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It is because it is a subdomain. You have to lookup the root part of the domain name: $ whois warwick.ac.uk


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The simple way create a script (for example /home/user/start_service.sh) with the follow content: #!/bin/sh while true; do path/to/service/executable done And add it to /etc/rc.local: #!/bin/sh -e su user -c '/home/user/start_service.sh' & exit 0 Then start script manually: /home/user/start_service.sh So you can forget about your web ...


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On old-style init systems you can use good old start-stop-daemon application, which takes care of restarting the process if it dies. Just do something like: start-stop-daemon --start --background --exec /path/to/your/executable It also allows to set scheduling priority, IO priority etc. for the process you are running. On a systemd enabled system you can ...


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Yes, you need to make the full-fledged web server executable a service. Prefer a non-root account for the service — I'd even say it's mandatory — to limit damages in cases the web server gets compromised. I think1 systemd is well documented enough to guide you through the required steps. 1 I don't run systemd, in case the question arises...


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In a shared web-hosting environment, there are a couple issues that you need to address right off the bat. Regarding directory permissions and only being able to access your files: what you want to do is set home directory permissions such that the "others" group has no permission whatsoever. Remember that eXecute permission is needed to cd into ...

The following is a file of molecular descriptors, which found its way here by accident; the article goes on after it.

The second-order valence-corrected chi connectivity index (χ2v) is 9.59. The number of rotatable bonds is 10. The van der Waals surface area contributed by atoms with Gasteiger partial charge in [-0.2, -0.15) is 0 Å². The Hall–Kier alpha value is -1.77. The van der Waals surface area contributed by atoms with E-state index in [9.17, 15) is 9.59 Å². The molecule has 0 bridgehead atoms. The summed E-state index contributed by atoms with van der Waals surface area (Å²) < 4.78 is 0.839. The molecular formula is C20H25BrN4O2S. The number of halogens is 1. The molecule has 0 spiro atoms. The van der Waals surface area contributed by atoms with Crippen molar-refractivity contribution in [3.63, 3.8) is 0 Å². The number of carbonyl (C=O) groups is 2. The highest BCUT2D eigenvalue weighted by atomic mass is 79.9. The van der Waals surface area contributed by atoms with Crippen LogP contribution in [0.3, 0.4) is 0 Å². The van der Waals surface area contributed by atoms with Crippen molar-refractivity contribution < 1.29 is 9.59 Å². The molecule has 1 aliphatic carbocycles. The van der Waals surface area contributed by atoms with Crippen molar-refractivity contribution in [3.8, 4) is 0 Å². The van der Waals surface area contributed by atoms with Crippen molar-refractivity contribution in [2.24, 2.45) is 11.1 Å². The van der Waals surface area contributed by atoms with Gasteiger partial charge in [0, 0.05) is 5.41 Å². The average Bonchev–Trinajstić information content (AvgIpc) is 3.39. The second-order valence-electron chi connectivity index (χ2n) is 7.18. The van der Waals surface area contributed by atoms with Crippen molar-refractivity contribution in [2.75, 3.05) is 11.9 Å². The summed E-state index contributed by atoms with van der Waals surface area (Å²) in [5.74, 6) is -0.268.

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If you don't have r permission for a directory, but only x permission, you cannot "scan" the directory, but you can access any file in it that you know the name of. If you do ls -ld /bin you might see the mode setting to be drwxr-x--x to see that the "other" of /bin is able to use programs in it, such as /bin/ls, but not access (view) the directory in a ...


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At step 1, try also doing this: systemctl disable firewalld.service systemctl stop stops the service immediately, but leaves it configured to start again whenever it would usually do so (i.e. on boot). systemctl disable removes it from the boot process. To stop it immediately and prevent it starting on next boot, run both. systemctl status ...


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I had the same problem, fixed it by: giving tomcat user ownership of the whole tomcat directory: cd /opt && sudo chown -R tomcat tomcat/ and commenting out below line in /etc/systemd/system/tomcat.service: Environment='CATALINA_OPTS=-Xms512M -Xmx1024M -server -XX:+UseParallelGC' Hope it helps.